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Issue No.114
23 November 2017

Revelation in textiles

Click to enlarge

Jacqui Parkinson describes the background to her latest exhibition, Threads through Revelation


Between 2004 and 2011, I was commissioned by The Deo Gloria Trust to make a series of eleven exhibitions for cathedral and church display. They received positive feedback, so in 2012 I decided to create a much larger exhibition based on the book of Revelation.

Why Revelation?

Well, I've always been interested in Revelation because the record of John's vision is like a picture book to me - lots of stories and vivid images. Some people know little of it, or find it too dark, but it's a great book with issues of life and death, good and evil, death and judgement, a new heaven and new earth. Great themes to expand in visual imagery and, while remaining a difficult book, it's also a fantastic story full of hope!

The artistic trigger to do the work came from seeing the paintings of Marc Chagall in Vence, France. Here were massive paintings of scenes from the Old Testament which really inspired me - I stood in front of the work for hours - and I wondered if perhaps I could work on something really large to retell the story of Revelation.

But how to do it?

After reading and rereading the text, I made sketches for 20 panels - too many! So I decided to do some single images but also to do some narrative panels carrying several different images - a bit like a strip cartoon with all the punchlines!

There is sometimes a certain magic in materials and processes. I began this work with humble old bedsheets, which hold us in birth and death and hold memories of sorrow and joy. I quilted them, painted them, then covered them with layers of precious silks which I stitched and then cut through to reveal the layers underneath - a little revelation of its own - something beautiful and precious arising out of something as simple as a bedsheet. And the wonderfully frayed edges of the silks give an imperfect picture - of Revelation - of life!

You need to plan, but as the panels developed, changes were made. It was a long process. Threads through Revelation consists of 14 panels, 2.7m high and varying in width from 1.5m to 3.5m. If you put all the panels side by side, there'd be a line of over 25 metres. This might be something of a record - it seems that it is the largest textile work by a single artist, maybe ever!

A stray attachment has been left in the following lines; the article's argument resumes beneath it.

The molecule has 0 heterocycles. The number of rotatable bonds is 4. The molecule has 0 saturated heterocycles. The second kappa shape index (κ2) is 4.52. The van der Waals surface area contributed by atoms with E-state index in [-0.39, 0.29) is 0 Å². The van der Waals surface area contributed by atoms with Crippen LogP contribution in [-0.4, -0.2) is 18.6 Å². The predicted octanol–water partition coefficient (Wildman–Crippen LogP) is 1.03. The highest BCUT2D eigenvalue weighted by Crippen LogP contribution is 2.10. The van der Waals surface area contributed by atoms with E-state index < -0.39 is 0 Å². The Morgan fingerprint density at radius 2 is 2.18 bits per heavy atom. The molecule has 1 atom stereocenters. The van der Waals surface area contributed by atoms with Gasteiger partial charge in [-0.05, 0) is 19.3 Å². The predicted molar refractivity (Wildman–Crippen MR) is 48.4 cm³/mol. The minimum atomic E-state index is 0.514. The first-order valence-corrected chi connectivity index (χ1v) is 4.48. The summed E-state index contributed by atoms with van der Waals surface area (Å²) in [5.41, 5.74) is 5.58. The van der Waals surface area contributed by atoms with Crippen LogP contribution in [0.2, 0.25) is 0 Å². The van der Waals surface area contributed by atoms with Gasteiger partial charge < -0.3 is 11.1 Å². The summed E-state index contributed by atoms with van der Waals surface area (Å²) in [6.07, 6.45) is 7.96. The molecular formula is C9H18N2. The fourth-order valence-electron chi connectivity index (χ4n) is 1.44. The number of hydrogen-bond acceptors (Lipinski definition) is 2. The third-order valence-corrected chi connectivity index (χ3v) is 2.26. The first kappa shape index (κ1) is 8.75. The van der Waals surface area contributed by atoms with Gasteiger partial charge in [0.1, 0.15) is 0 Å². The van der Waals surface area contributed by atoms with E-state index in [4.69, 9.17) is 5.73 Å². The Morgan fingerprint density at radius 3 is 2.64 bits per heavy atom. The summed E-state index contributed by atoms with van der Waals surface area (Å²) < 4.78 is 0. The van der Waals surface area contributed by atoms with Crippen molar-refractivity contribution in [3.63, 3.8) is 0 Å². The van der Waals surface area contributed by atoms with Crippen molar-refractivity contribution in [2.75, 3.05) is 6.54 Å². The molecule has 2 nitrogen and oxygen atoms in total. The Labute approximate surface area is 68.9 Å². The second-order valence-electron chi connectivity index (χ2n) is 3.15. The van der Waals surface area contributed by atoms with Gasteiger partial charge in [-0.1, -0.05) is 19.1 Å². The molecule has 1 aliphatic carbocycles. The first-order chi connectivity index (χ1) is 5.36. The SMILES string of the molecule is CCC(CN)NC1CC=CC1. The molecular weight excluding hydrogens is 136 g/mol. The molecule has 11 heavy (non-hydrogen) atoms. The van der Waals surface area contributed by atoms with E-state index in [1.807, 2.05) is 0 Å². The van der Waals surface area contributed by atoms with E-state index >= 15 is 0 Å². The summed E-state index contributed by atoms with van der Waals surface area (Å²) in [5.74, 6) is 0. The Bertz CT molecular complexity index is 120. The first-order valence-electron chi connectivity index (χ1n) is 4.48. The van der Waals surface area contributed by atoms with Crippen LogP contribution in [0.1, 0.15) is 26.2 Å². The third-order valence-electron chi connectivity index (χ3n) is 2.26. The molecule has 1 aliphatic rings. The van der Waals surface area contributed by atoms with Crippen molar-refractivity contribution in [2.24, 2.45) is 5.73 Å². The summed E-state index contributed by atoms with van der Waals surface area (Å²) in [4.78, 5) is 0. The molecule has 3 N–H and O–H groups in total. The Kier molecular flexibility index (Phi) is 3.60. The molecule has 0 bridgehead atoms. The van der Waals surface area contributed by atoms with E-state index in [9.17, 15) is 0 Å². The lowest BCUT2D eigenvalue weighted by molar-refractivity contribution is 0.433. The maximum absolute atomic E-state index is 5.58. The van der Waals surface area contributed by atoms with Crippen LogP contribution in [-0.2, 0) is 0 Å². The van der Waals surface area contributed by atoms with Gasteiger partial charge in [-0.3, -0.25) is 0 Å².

Big isn't best, of course, but it can help to make the exhibition something of interest to visitors - including the fact that it took over 12 million stitches, thanks to a special sewing machine that counts the stitches.

What's been the impact of Threads through Revelation?

As the exhibition visits different cathedrals, we get a lot of positive feedback - many very touching comments. And some people visit again, bringing friends with them.Most visitors probably know little about Revelation, so the exhibition is an interesting walk through the narrative. It's a difficult book, but people are encouraged to approach the story lightly or in depth, to simply enjoy the art work or to rethink ideas. Maybe the greatest thing about Revelation is the wonderful ending - an ending that's a marvellous beginning, with a picture of heaven on earth that takes the breath away. The last panel gives a tiny glimpse of this - of course, nothing in comparison to the real thing! Visitors regularly reach that final panel and cry in front of it. To move viewers like this is a massive privilege.

By the end of approximately five years of touring, the exhibition will have been seen by probably a million visitors. Some of them will spend an hour or so going over it in detail, with a bible or mobile phone app in their hands, while others will scarcely give it a glance! I sometimes see a tour group from some foreign country walking through the exhibition. Some stop for just a few seconds, take photos and walk on. Three seconds for my three years of work! It does amuse me, but I also love the idea that pictures of my work will fly all over the world, maybe reaching hundreds on social media. Even if they give it scarcely a moment's notice, the images may stay on their phone - and who knows what questions they may raise one day.

Tree of Life

The size of Threads through Revelation has made it especially interesting for display in cathedrals, where it looks really dramatic. But it's too big for some cathedrals, so I'm now working on a triptych - Tree of Life - three large threemetre wide panels.

The theme of the tree has been significant to me for many years, in both theology and imagery. So I am using the techniques I developed in Revelation. The first panel is the tree of life in the Garden of Eden alongside the tree of the knowledge of good and evil - there are choices to be made for Eve and Adam; the second panel shows Jesus on the Cross - the cross presented as the tree of life; the third panel is a repeat of the last panel from Threads through Revelation - the tree of life, in the city, coming down to earth.

In three panels, I will have covered the Bible from start to end - or come full circle! Hopefully it will be very moving. The plan is to tour Tree of Life in cathedrals and churches from the autumn of 2017.


Jacqui Parkinson is a textile artist. She has been steadily building up a variety of exhibitions for cathedrals and churches, and is currently touring with a huge spectacular display entitled Threads through Revelation which can be seen at the following venues:

Salisbury Cathedral: 11 September - 5 Nov 2017

Ripon Cathedral: 26 February - 13 April 2018

Southwell Minster: 16 April - 15 June 2018

St Edmundsbury Cathedral: 19 June - 17 August 2018

For more information about the Revelation exhibition, visit w: www. and w: for more information about Jacqui's other work.